Nutrition needs vary by species. Snakes are carnivores, no matter what the breed. They are primarily fed thawed, pre-killed rodents. Lizards have much more specific needs based on their breed. Some eat insects, while others are herbivores or carnivores and require a broader range of options than snakes. Turtles and tortoises require a variety of fresh vegetation. You may be tempted to just give lettuce, but your pet will not get enough nutrients to thrive without variety.

Some exotic reptiles include:

  • Anoles
  • Bearded dragons
  • Burmese pythons
  • Ornate box turtles
  • Chinese water dragons

Rodents and weasels. Rodents and weasels tend to sleep during the day and be more active at night, so keep this in mind before adopting one. Some pets, like ferrets, are carnivores. Look for specialized kibble for your pet breed, and be sure to invest in vitamins and nutrients that help them thrive.

Some rodents may seem like common pets, but they are still considered exotic:

  • Chinchillas
  • Mice
  • Gerbils
  • Prairie dogs
  • Ferrets
  • Rats

Other exotic pets include:

  • Giant African land snails
  • Hedgehogs
  • Kinkajous
  • Coati
  • Primates
  • Short-tailed opossum
  • Skunks
  • Sugar gliders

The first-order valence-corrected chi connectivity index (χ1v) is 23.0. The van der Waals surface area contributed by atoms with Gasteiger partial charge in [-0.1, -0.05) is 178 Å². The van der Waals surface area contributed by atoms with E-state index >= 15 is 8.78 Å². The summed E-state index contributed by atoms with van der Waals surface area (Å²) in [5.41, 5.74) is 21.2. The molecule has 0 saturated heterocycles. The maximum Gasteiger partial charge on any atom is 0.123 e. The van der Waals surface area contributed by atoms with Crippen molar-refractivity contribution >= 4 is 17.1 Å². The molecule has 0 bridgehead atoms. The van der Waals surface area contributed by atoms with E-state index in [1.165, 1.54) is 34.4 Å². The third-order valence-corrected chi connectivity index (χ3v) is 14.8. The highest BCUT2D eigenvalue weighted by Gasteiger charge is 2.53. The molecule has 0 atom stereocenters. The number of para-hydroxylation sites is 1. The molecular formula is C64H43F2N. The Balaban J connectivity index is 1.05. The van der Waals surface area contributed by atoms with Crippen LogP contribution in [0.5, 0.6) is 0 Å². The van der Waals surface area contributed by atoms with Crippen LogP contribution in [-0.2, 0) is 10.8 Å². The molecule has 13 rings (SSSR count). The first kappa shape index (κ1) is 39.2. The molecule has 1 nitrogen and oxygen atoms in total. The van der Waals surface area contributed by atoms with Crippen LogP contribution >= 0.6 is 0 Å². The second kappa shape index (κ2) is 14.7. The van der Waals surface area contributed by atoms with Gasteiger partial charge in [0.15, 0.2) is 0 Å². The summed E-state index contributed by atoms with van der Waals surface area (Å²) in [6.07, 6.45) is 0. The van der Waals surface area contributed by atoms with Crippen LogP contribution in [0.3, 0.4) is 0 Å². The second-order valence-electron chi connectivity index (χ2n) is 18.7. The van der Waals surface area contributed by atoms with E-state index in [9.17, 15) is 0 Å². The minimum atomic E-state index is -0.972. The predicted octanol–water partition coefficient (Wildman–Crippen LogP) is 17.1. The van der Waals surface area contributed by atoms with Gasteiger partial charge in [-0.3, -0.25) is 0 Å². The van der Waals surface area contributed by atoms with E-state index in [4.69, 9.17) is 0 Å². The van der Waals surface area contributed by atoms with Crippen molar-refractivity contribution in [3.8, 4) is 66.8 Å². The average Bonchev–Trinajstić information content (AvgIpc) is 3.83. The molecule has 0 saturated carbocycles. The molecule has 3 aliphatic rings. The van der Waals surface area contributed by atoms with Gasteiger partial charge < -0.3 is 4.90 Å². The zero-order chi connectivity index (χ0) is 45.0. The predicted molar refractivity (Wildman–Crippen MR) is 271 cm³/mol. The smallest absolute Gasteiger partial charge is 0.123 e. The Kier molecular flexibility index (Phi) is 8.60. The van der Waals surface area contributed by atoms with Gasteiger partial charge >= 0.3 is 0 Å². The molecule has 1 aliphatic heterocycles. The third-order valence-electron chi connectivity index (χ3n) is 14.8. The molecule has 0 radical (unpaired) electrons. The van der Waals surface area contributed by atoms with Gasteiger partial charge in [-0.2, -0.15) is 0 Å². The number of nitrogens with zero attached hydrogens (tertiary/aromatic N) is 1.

• Wallaroos
  • Genets

Check with local and state laws for any restrictions regarding exotic pet ownership.

Tips for Choosing an Exotic Pet

Consider housing. Exotic pets need housing that mimics their natural habitat. While some pets, like ferrets, can roam free in your house with supervision, others cannot. Think about how large your pet will grow and invest in a cage or tank that meets his needs. If you adopt more than one of the same animal, they may need a larger home to share or separate homes depending on the species.

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Veterinary costs. Do your research and find a veterinarian who specializes in the care of your pet’s species. You may want to enlist the help of a veterinarian before adopting. They can help you navigate local laws, find a reputable breeder for adoption, and ensure your habitat is appropriate for your new pet.

Nutrition. Each animal has varying needs. This is true even among breeds that are within the same animal family. Exotic pets should not be given human food unless it is cooked meat or fresh fruits and vegetables. Processed foods are highly dangerous to many species. Fresh water is an important requirement no matter what kind of pet you adopt.

Illnesses. Remember that exotic pets have different behaviors than domesticated pets. One of the biggest concerns for exotic pets is their ability to hide pain. This is a natural instinct that helps protect them from predators who seek out weak animals to prey on. Pay attention to your pet’s behavior to ensure you don’t miss any signs of illness. Regular vet visits will help your pet stay in top shape.

If you find yourself unable to care for your pet, don’t release it into the wild. Instead, seek out the help of a wildlife refuge that can take over the care of your pet.

WebMD Medical Reference

Sources

SOURCES:

AAHA: “DANGEROUS ANIMAL LEGISLATION AND WILD ANIMALS AS PETS.”

AVMA: “Ownership and or Possession and Appropriate Disposition of Wild and Exotic Pet Species or Their Hybrids.”

News-Gazette: “Pet Talk: Exotic pets should have regular vet visits.”

The Spruce Pets: “Types of Exotic Pets.”

University of Florida: “Buyers' Guide to Pet Reptiles.”

VCA Hospitals: “Feeding Ferrets.”